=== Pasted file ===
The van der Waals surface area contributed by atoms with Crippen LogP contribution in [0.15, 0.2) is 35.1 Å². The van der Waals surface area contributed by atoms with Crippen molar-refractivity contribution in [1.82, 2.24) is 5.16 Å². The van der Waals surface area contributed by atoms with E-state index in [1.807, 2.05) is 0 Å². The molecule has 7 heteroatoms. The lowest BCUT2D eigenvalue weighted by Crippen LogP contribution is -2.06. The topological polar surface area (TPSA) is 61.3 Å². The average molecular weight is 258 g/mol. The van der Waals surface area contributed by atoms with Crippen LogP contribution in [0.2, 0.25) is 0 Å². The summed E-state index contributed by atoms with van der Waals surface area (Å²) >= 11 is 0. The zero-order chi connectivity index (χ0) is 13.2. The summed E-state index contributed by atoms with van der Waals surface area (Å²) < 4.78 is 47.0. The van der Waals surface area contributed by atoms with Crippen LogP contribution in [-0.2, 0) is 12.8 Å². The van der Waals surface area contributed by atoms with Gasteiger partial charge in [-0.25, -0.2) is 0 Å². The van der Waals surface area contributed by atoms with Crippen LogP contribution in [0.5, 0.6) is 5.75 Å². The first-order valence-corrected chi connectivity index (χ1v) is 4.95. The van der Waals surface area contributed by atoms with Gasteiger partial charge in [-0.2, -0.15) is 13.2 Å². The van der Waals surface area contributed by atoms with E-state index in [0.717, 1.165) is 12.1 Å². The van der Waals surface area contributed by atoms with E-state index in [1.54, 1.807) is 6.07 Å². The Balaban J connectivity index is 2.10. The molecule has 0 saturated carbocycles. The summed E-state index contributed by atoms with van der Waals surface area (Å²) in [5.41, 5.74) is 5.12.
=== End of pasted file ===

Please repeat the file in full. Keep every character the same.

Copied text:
The van der Waals surface area contributed by atoms with Crippen LogP contribution in [0.15, 0.2) is 35.1 Å². The van der Waals surface area contributed by atoms with Crippen molar-refractivity contribution in [1.82, 2.24) is 5.16 Å². The van der Waals surface area contributed by atoms with E-state index in [1.807, 2.05) is 0 Å². The molecule has 7 heteroatoms. The lowest BCUT2D eigenvalue weighted by Crippen LogP contribution is -2.06. The topological polar surface area (TPSA) is 61.3 Å². The average molecular weight is 258 g/mol. The van der Waals surface area contributed by atoms with Crippen LogP contribution in [0.2, 0.25) is 0 Å². The summed E-state index contributed by atoms with van der Waals surface area (Å²) >= 11 is 0. The zero-order chi connectivity index (χ0) is 13.2. The summed E-state index contributed by atoms with van der Waals surface area (Å²) < 4.78 is 47.0. The van der Waals surface area contributed by atoms with Crippen LogP contribution in [-0.2, 0) is 12.8 Å². The van der Waals surface area contributed by atoms with Gasteiger partial charge in [-0.25, -0.2) is 0 Å². The van der Waals surface area contributed by atoms with Crippen LogP contribution in [0.5, 0.6) is 5.75 Å². The first-order valence-corrected chi connectivity index (χ1v) is 4.95. The van der Waals surface area contributed by atoms with Gasteiger partial charge in [-0.2, -0.15) is 13.2 Å². The van der Waals surface area contributed by atoms with E-state index in [0.717, 1.165) is 12.1 Å². The van der Waals surface area contributed by atoms with E-state index in [1.54, 1.807) is 6.07 Å². The Balaban J connectivity index is 2.10. The molecule has 0 saturated carbocycles. The summed E-state index contributed by atoms with van der Waals surface area (Å²) in [5.41, 5.74) is 5.12.